What should I include in my CV?

While there is a lot of variation in structure and presentation, there are some things that are expected within a CV.

  • Your personal details (name and how to contact you) – your gender and date of birth is not necessary here.
  • Work experience (with the most recent experience first) – Try and give a brief description of what you do in the job, any responsibilities you have and any training you did.
  • Education and qualifications (most recent first)
  • References (on request)

There are some other sections that you can add when writing your CV to make you stand out.

  • Personal profile or statement – this is a few lines about who you are and what you are looking for or can offer a company. This section can help grab the reader’s attention and give them context to your work history. Focus on your key skills and give the employer a reason to shortlist you. To really impress, adapt this section to the job you’re applying for.
  • Hobbies and interests – add these only if you think they might be relevant to the job or company culture or interesting to the employer. Socialising isn’t a hobby!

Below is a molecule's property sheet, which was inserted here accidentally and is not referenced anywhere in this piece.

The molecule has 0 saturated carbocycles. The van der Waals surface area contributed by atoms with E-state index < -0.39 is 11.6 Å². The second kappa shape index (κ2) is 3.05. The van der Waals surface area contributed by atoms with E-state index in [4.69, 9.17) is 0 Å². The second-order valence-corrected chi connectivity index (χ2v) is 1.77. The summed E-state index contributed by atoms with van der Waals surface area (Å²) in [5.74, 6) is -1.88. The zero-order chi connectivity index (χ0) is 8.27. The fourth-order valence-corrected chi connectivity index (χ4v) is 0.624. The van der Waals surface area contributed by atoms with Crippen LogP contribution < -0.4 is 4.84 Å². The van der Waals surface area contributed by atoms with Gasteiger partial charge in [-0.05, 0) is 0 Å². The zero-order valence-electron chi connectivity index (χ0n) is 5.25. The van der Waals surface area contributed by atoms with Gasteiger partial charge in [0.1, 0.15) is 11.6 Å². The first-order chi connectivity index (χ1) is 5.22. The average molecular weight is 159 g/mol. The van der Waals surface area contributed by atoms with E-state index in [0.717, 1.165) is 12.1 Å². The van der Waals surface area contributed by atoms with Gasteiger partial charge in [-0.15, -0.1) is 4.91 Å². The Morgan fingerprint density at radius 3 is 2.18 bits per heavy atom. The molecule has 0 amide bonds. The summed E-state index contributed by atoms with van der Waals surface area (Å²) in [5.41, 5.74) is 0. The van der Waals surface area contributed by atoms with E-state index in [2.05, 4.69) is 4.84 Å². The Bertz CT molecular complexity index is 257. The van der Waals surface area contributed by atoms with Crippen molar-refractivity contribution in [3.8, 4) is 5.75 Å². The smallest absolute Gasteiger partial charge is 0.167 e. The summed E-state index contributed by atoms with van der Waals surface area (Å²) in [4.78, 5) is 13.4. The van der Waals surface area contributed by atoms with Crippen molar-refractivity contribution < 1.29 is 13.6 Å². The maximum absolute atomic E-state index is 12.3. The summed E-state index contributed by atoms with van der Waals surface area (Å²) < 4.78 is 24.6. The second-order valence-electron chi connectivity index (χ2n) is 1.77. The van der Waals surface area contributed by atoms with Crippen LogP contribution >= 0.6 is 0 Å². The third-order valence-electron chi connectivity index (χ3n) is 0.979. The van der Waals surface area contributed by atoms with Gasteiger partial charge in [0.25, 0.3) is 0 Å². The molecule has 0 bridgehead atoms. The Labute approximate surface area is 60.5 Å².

CV checklist

  • Keep it brief and relevant
  • Check spelling and grammar – use Editor on Word or similar
  • Choose a professional font – make sure it’s easy to read
  • Be logical in your layout and use headings and bullet points.

Bronya’s top tips

Remember this is a professional document.

  • Don’t use funny or potentially off-putting email addresses – the safest option is an email address with just your name (and numbers if needed). You can easily create a free email address from Google, Outlook, or others.
  • Consider your social presence online – don’t use a profile photo that might put an employer off and check your privacy settings.
  • Be honest – don’t get caught out in interview with something that isn’t real on your CV. If you’re open and honest you are more likely to find a job that’s right for you.
  • If you’re on LinkedIn, make sure your work history matches your CV.
  • Keep it short and sweet – 2 pages is ideal. If you’re running out of space, give priority to your newest experience and qualifications.